• Command: rev, reverse line ('father' becomes 'rehtaf')

Combining commands with |

The character | or pipe, is one of the main symbols in unix. On the Macintosh, the pipe is found on alt-7, on other computers, the pipe symbol can be found on the key to the left of the number 1 on the top left of the keyboard. With | we combine multiple commands, or rather: we send the output from the first command as input to the next. We will now combine the commands rev and sort, and we do it in the following way: rev n-list |sort |rev. What has happened? We have reversed the names in our file, sorted the list, and reversed back to normal left-to-right-text. The result is a reverse sorted list of the names we started out with.

Summary: The pipe symbol | pipes the output of one command as input to the next.

wc

Let us now expand our file with some other names. Write cat >> n-list and press ENTER. You get a blank line. Write the names Peter, Ben, Anne and Anne, all with ENTER between them. Then press Ctrl-d. The difference between the symbols > and >> is that in the first case you create a new file (or you overwrite an old), whereas in the second case, you add new content to an already existing file. This is a VERY IMPORTANT difference. If you have worked a long time with a file and written hundreds of lines of text, and just want to add a word or two at the end, use >>. However, if you forget and write > instead, all those hundreds of lines disappeared, and all that is returned is the two poor words you would like to add. Unix knows no mercy. You will not get those hundreds of lines back. So be careful!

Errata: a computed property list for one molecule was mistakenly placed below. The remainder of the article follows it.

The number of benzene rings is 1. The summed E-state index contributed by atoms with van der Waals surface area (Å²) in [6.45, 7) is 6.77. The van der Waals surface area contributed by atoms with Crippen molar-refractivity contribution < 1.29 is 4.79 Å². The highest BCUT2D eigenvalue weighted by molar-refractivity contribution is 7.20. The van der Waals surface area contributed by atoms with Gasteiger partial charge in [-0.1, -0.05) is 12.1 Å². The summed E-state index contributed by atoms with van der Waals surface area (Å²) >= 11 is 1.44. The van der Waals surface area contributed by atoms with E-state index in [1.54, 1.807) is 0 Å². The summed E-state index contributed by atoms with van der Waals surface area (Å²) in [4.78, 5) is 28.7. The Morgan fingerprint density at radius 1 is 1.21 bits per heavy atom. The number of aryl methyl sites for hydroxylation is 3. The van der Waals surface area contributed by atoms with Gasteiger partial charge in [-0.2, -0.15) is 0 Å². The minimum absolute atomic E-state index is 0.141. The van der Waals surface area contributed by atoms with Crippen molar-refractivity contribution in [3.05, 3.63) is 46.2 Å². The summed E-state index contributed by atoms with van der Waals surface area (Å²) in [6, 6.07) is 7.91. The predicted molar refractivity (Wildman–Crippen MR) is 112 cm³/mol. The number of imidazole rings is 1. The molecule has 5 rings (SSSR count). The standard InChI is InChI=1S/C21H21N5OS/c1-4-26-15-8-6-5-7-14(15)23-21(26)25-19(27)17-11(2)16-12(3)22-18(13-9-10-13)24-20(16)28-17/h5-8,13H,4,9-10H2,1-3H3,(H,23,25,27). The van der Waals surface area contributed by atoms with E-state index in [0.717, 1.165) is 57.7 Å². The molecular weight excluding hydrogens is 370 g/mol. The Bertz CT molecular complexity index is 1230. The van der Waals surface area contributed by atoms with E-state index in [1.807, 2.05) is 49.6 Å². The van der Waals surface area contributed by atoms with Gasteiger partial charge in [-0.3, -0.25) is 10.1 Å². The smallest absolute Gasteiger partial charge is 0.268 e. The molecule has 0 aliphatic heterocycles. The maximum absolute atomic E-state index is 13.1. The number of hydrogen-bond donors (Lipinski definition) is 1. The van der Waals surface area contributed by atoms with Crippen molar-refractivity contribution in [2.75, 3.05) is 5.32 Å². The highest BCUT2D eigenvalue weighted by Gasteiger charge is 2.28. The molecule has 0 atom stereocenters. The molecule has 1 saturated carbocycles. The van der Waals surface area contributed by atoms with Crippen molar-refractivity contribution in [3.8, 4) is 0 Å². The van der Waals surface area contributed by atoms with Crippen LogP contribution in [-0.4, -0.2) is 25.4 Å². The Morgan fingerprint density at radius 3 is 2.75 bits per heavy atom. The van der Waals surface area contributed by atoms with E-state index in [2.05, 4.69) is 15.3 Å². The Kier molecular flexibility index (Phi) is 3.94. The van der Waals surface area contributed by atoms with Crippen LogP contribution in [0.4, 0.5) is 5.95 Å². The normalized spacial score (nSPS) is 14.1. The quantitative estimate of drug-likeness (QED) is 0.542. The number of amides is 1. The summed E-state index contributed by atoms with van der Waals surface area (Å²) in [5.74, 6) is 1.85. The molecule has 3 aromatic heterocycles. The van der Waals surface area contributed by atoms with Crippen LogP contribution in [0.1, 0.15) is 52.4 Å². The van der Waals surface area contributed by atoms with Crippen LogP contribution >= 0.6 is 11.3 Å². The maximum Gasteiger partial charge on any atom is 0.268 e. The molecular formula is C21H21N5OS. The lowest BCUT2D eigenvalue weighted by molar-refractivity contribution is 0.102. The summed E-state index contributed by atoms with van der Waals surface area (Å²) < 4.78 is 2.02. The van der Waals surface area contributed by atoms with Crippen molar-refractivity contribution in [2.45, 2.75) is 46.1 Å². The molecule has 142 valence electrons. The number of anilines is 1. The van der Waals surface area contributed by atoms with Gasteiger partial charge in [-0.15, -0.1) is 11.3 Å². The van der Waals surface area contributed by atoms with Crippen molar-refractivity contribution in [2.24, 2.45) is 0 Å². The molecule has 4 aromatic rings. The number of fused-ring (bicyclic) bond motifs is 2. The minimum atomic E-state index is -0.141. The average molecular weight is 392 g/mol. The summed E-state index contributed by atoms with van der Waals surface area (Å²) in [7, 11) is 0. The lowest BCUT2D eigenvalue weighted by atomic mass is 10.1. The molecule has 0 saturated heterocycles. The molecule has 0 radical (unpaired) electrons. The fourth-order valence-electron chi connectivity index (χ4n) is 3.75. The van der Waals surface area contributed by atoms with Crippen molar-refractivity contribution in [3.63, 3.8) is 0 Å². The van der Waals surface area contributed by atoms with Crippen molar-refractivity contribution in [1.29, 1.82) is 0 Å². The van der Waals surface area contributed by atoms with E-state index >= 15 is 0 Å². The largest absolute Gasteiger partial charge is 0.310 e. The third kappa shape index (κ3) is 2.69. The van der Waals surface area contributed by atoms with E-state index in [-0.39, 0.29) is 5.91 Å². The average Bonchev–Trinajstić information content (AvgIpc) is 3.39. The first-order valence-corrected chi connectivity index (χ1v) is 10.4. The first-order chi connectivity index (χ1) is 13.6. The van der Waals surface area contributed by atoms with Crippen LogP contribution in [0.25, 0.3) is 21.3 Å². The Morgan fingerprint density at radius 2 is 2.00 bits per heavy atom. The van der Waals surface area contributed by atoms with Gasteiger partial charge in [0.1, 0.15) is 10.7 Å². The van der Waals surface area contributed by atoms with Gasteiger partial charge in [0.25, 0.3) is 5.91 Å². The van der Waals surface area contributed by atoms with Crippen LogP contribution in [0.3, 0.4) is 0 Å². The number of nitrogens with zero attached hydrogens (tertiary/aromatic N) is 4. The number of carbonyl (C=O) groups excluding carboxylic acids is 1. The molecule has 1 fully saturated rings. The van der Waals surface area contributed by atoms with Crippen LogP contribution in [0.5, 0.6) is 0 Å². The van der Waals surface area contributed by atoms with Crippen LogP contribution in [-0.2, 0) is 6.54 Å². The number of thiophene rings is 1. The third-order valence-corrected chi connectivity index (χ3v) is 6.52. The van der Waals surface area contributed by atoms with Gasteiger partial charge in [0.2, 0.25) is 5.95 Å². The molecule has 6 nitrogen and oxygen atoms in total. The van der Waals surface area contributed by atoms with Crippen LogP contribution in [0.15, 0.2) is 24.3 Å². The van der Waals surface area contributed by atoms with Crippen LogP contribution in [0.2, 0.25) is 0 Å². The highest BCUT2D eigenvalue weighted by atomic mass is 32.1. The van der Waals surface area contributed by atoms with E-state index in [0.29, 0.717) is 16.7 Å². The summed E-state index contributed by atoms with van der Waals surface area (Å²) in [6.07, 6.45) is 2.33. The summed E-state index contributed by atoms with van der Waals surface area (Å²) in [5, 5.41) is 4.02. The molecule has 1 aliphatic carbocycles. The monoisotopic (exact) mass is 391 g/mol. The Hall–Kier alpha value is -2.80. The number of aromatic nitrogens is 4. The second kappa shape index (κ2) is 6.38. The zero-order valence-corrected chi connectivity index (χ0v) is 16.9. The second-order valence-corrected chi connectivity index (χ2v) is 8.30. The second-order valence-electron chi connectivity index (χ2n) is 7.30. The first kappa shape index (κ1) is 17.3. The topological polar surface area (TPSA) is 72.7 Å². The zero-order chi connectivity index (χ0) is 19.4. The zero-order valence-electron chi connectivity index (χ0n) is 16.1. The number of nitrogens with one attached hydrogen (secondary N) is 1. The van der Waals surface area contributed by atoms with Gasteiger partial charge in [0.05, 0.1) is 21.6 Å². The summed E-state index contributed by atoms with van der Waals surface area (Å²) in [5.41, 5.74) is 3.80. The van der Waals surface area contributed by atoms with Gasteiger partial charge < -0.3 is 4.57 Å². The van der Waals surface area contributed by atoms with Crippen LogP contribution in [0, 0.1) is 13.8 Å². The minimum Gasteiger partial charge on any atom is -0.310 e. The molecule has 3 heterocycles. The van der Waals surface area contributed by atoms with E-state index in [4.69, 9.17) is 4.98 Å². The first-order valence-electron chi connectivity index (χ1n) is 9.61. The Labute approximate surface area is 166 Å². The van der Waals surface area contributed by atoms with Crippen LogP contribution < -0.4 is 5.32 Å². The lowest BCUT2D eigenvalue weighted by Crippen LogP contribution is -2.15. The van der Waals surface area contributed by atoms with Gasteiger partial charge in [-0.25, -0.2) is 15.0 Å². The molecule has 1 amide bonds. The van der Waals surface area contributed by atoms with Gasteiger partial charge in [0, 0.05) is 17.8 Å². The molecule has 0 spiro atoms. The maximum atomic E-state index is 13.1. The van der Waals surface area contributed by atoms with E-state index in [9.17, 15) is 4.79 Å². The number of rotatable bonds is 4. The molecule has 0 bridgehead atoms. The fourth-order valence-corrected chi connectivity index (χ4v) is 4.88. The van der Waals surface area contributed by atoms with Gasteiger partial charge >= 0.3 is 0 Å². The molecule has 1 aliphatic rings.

Now let's say that all goes well and you have a file that contains a total of nine names. How do you know that there are 9? The wc command (word count). Write wc n-list, and you see how many lines, words and characters the file contains. If you only want to see one of the three answers, you may do it with the flag -l, -w and -c, in the following way: wc -l. The flags may also be combined: wc -lw tells how many lines and words the file contains.

Summary:

  • Command: wc (tells how many lines, words and characters there are in a file)
  • Flag: the wc command has the flags -l, -w and -c (lines, words and characters)
  • The symbol >> adds content to the end of the file you are sending it to

uniq